Taking Stock of the Rio Internet Governance Forum

Reflection on what was wrong and what was right with the Rio Internet Governance Forum is not waiting for the February 25 “stocktaking” session planned by the IGF's Secretariat. Civil society advisory group member Adam Peake has already opened an interesting dialogue on the governance list. I have some opinions about that…

Too much of the energy of the Forum and its participants is being thrown away on issues that are not global in scope, and have nothing to do with global governance of the Internet. We all must pay closer attention to the distinction between issues that are best addressed at the national, local or regional levels and those that truly require global coordination and global institutions. IGF should be restricted to the global. If the truly global governance issues are actually quite narrow and specialized, and don't include the issues that turn you on, so be it. Those who are fundamentally not interested in those issues should find a more appropriate venue for their activities.

(As an aside, one of the reasons we keep coming back to ICANN or CIR issues in IGF and this list is that it is one of the only fully globalized institutional structures and the issues it deals with, for the most part, require transnational agreement. Of course, there are other transnational IG issues or issues that have potential to be transnational: content regulation, security governance including some aspects of surveillance and privacy, and so on.)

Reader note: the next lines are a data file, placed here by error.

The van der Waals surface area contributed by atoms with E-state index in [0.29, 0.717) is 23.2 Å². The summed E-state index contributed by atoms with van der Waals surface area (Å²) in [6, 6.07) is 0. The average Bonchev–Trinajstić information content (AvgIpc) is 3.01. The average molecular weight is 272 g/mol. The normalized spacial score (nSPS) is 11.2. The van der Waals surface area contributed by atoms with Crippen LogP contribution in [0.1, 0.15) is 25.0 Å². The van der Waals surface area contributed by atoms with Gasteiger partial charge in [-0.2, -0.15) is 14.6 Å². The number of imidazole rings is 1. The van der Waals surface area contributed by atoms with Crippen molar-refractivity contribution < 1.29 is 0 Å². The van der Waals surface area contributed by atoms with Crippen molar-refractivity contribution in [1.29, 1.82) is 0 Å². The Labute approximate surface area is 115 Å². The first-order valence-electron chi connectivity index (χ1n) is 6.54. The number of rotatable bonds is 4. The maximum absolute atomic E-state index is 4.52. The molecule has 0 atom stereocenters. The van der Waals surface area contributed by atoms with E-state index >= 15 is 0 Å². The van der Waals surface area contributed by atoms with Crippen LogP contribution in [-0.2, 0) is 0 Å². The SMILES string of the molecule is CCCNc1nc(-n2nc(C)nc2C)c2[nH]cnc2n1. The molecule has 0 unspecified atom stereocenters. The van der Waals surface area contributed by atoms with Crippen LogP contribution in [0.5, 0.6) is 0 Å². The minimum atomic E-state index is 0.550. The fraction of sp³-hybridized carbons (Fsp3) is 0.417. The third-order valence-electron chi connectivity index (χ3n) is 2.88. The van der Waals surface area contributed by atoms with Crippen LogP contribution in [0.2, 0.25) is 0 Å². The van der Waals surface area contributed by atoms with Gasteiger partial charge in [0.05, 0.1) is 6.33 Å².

Just as we must carefully distinguish between global and lower-level issues, we ought to distinguish more carefully between what is actually an Internet governance issue and issues that are more generally about ICTs. True, the Internet has become the dominant platform for most digital ICT activity, but there are many, many ICT policy issues that global governance of the Internet cannot remotely affect — including, by the way, the financing and construction of physical infrastructure. (This is not to say that policy entrepreneurs cannot devise new, innovative ways to use global governance mechanisms to support physical access, but let's not expect the tail to wag the dog.)

The disappointing thing about IGF 2 was that the dialogue was so cluttered with things that do not require or will never get international coordination or agreement that it was impossible to focus on the things that do.

Another key point looking forward has to do with workshops, and their relationship to plenary sessions.

First, workshops should not be ghettoized. The free speech advocates should not all be in one room boosting each others' egos while the avid content regulators discuss how to control Internet publication in the next room, with the two groups in complete isolation from each other. Both workshops that IGP organized made a point of trying to cover the relevant spectrum of views. I discovered, to my shock, that that was the exception rather than the rule. Workshops must be diverse, and diversity of policy viewpoints is far more critical to IGF's mission than the geographical or nominal “stakeholder” diversity that seems to command so much support, and is often little more than tokenism. IGF's MAG and Secretariat should make sure that panels include representatives of the distinct, clashing views that are defining the parameters of Internet governance debate.

Second, workshops and plenary sessions should not compete with each other for attention. Workshops should be satellites that revolve around and feed into all-inclusive plenaries where ideas are synthesized and outcomes are deliberated and discussed. The more I think about the fact that IGF had tons of workshops going on at the same time as plenary sessions, the dumber it seems. But it's clear why the plenaries are withering. If they actually are intended to be more than TV talk shows and do something, they present an organizational and political problem of enormous magnitude. Who gets to speak, how are motions made, how is consensus or even rough agreement found? But as difficult as this sounds, it presents an opportunity for further structural innovation which the IGF should embrace.

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